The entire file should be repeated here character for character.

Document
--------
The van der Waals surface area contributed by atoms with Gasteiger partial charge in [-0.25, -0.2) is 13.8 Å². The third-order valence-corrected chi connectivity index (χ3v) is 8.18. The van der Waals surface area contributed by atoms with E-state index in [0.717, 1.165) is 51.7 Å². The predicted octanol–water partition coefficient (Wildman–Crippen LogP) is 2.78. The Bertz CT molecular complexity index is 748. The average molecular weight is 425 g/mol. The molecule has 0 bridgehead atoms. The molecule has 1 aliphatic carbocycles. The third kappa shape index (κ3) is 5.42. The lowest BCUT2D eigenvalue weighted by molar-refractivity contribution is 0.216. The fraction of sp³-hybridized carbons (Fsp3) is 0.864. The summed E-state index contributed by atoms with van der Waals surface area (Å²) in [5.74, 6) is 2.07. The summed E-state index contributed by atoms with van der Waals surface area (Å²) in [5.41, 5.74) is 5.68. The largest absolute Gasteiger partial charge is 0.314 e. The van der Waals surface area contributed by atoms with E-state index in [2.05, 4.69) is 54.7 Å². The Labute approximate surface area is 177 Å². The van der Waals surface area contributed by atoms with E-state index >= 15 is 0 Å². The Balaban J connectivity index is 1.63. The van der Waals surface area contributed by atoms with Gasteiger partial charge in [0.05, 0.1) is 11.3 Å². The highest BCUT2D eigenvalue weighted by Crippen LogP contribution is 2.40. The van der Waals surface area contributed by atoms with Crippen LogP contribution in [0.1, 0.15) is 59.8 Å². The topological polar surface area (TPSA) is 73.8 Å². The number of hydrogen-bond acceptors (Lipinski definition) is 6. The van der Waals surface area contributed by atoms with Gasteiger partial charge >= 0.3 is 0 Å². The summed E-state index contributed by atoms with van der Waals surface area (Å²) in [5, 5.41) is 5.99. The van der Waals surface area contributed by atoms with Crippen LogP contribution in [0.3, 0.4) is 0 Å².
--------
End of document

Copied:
The van der Waals surface area contributed by atoms with Gasteiger partial charge in [-0.25, -0.2) is 13.8 Å². The third-order valence-corrected chi connectivity index (χ3v) is 8.18. The van der Waals surface area contributed by atoms with E-state index in [0.717, 1.165) is 51.7 Å². The predicted octanol–water partition coefficient (Wildman–Crippen LogP) is 2.78. The Bertz CT molecular complexity index is 748. The average molecular weight is 425 g/mol. The molecule has 0 bridgehead atoms. The molecule has 1 aliphatic carbocycles. The third kappa shape index (κ3) is 5.42. The lowest BCUT2D eigenvalue weighted by molar-refractivity contribution is 0.216. The fraction of sp³-hybridized carbons (Fsp3) is 0.864. The summed E-state index contributed by atoms with van der Waals surface area (Å²) in [5.74, 6) is 2.07. The summed E-state index contributed by atoms with van der Waals surface area (Å²) in [5.41, 5.74) is 5.68. The largest absolute Gasteiger partial charge is 0.314 e. The van der Waals surface area contributed by atoms with E-state index in [2.05, 4.69) is 54.7 Å². The Labute approximate surface area is 177 Å². The van der Waals surface area contributed by atoms with E-state index >= 15 is 0 Å². The Balaban J connectivity index is 1.63. The van der Waals surface area contributed by atoms with Gasteiger partial charge in [0.05, 0.1) is 11.3 Å². The highest BCUT2D eigenvalue weighted by Crippen LogP contribution is 2.40. The van der Waals surface area contributed by atoms with Crippen LogP contribution in [0.1, 0.15) is 59.8 Å². The topological polar surface area (TPSA) is 73.8 Å². The number of hydrogen-bond acceptors (Lipinski definition) is 6. The van der Waals surface area contributed by atoms with Gasteiger partial charge >= 0.3 is 0 Å². The summed E-state index contributed by atoms with van der Waals surface area (Å²) in [5, 5.41) is 5.99. The van der Waals surface area contributed by atoms with Crippen LogP contribution in [0.3, 0.4) is 0 Å².